By adopting the principal given from the case of Felthouse v Bindley  142 ER 1037, the court held that the nephew’s acceptance had not been communicated to the uncle. S.7(b) CA 1950 provides that acceptance must be expressed in some usual and reasonable manner, unless the proposer prescribes the manner in which it is to be accepted. The proposer cannot prescribe silence as a manner of acceptance. Thus, Muthu cannot prescribe silence as a manner of acceptance given by Ah Chong regarding the one week time. On the other hand, a proposal is revoked by the lapse of the time prescribed in the proposal for its acceptance, or, if no time is so prescribed, by the lapse of a reasonable time, without communication of the acceptance – Section 6(b) of (CA 1950). In other word, the proposal of Muthu is revoked by the lapse of the one week time if Ah Chong disagrees with the duration requested by Muthu. The question mentioned that Muthu believe that he has contract with Ah Chong for the sales of car. Since Ah Chong did not give Muthu any feedback about the offer, Muthu cannot assume that silent is amount to acceptance. Thus, no contract exists between Ah Chong and Muthu.
Every contract must be absolute and unqualified without any negotiations between both offeror and offeree or else it will be consider as counter-offer pursuant S.7(a) CA1950. Since Ali has been replied counter offer on condition that the car must be given a new coat of paintwork despite Ah Chong lower the cost of the car at RM28,000. Undoubtedly, there is no contract exists between Ah Chong and Ali since the counter-offer destroyed the original offer which happened in the case: Hyde v Wrench  49 ER132. Since Ah Chong sent his offer to Ali by mail, Ah Chong has become the offeror, and Ali has only reply his acceptance by saying yes or no, and the question mentioned that Ali countered the offer which is made by Ah Chong. Therefore, no contract exists between both Ah Chong and Ali as a result of counter-offer happened in between.
Whether an advertisement is an offer or an invitation to treat depends on the intention of the parties. By adopting the principal provided from Partridge v Crittenden  1 All ER 421, the court held that the advertisement was only an invitation to treat because nowhere was there any indication of an expression of intention to be bound. In relation to this scenario, there is no contract existed between John and Ah Chong as well; due to the advertisement was only an invitation to treat. However, John has contract with Ah Chong for the sale of car provided that Ah Chong accepted his offer. John believe that he has contract with Ah Chong for the sale of car, whether it is an offer or merely an invitation to treat is very hard to decide since all the circumstances of the case have to be considered to see whether there is an absolute intention to contract.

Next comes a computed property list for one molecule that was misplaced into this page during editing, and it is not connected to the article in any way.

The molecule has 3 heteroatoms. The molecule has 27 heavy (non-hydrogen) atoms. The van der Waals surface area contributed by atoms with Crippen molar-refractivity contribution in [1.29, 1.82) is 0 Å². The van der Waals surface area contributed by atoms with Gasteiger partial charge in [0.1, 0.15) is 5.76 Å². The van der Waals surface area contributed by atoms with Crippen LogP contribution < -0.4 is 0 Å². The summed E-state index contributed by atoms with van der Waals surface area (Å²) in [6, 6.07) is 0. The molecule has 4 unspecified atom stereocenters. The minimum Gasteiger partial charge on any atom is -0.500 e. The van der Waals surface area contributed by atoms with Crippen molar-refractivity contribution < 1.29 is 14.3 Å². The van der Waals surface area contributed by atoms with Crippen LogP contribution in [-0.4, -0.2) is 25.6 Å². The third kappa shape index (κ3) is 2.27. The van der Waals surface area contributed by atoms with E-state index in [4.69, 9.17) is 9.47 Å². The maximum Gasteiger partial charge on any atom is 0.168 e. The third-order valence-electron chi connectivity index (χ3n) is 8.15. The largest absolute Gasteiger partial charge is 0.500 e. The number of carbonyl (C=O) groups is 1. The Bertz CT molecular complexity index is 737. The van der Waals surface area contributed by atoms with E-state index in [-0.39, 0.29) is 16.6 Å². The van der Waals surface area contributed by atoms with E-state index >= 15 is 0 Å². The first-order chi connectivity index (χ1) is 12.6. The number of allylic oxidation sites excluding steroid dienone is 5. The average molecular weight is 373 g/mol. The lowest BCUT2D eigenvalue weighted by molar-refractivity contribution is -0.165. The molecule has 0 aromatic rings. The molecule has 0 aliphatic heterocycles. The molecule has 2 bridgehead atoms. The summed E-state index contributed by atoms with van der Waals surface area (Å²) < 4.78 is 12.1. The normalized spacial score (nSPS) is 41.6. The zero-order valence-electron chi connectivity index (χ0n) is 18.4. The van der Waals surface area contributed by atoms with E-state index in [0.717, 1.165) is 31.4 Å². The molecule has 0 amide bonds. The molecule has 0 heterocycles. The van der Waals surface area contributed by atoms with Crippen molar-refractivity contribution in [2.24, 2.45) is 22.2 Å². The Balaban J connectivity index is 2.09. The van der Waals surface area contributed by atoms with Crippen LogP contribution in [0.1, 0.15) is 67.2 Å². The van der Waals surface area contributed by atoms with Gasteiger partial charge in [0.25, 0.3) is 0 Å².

Since all of the three parties believed that they have contract with Ah Chong. Whether each of them has contract with Ah Chong is shown in detail:
For Muthu’s case, although he declare his offer to Ah Chong, but he has not receive the communication made by Ah Chong pursuant to s.4(2)(b) CA1950. In addition, his offer is lapse by reasonable time stated in s.6(b) CA1950 and Ah Chong need not inform Muthu about the lapsed of offer. No contract exists between Ah Chong and Muthu.
Though Ali received the e-mail sent by Ah Chong for the sale of car at RM28,000. It is worth to buy at cheaper price, but Ali did not have to opportunity to buy it since he has posted his acceptance contained the element of counter-offer. By the way, if Ali later posted another e-mail to agree with the offer, the result will be the same since the counter-offer ruined the original offer. The principal of Hyde v Wrench  49 ER13 said that, the counter offer has destroyed the original offer; therefore, no contract exists between Ah Chong and Ali.
Although John’s offer may be treated as invitation to treat, but he is the one who can enter contract with Ah Chong without any interventions since he has not done anything which is prohibited in law. The answer is, yes, John has contract with Ah Chong provided that Ah Chong has decide to sell the car to John.
Adams, A. (2010), Law for Business Studenys – 6th Edition, Pearson Education Limited, Endland
Ayus, A.M., (2009), Law of Contract in Malaysia – Vol. I, Sweet & Maxwell Asia, Selangor
Duxbury, R. (1991), Contract in a Nutshell – 2nd Edition, Sweet & Maxwell, London
Lee, M.P. & Detta, I.J., (2009), Business Law, Oxford University Press, Selangor
Nabi Baksh, A.M. & Arujunan, K., (2005), Business Law in Malaysia, LexisNexis Malayan Law Journal, Selangor